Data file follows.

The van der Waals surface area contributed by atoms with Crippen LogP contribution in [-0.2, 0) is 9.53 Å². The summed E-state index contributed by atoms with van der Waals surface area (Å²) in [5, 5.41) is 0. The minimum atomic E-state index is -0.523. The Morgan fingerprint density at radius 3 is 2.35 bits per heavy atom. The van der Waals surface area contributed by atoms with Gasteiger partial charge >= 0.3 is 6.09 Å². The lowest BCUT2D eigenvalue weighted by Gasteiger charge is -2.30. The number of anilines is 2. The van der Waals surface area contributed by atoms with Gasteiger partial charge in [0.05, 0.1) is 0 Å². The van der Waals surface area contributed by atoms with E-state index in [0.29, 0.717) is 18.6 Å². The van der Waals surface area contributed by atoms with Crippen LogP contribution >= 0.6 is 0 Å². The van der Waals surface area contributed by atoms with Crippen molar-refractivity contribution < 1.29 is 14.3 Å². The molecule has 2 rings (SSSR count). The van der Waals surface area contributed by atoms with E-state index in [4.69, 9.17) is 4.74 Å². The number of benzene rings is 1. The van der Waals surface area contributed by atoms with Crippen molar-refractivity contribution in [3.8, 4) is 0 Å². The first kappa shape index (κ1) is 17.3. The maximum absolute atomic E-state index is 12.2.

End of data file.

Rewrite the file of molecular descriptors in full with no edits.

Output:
The van der Waals surface area contributed by atoms with Crippen LogP contribution in [-0.2, 0) is 9.53 Å². The summed E-state index contributed by atoms with van der Waals surface area (Å²) in [5, 5.41) is 0. The minimum atomic E-state index is -0.523. The Morgan fingerprint density at radius 3 is 2.35 bits per heavy atom. The van der Waals surface area contributed by atoms with Gasteiger partial charge >= 0.3 is 6.09 Å². The lowest BCUT2D eigenvalue weighted by Gasteiger charge is -2.30. The number of anilines is 2. The van der Waals surface area contributed by atoms with Gasteiger partial charge in [0.05, 0.1) is 0 Å². The van der Waals surface area contributed by atoms with E-state index in [0.29, 0.717) is 18.6 Å². The van der Waals surface area contributed by atoms with Crippen LogP contribution >= 0.6 is 0 Å². The van der Waals surface area contributed by atoms with Crippen molar-refractivity contribution < 1.29 is 14.3 Å². The molecule has 2 rings (SSSR count). The van der Waals surface area contributed by atoms with E-state index in [4.69, 9.17) is 4.74 Å². The number of benzene rings is 1. The van der Waals surface area contributed by atoms with Crippen molar-refractivity contribution in [3.8, 4) is 0 Å². The first kappa shape index (κ1) is 17.3. The maximum absolute atomic E-state index is 12.2.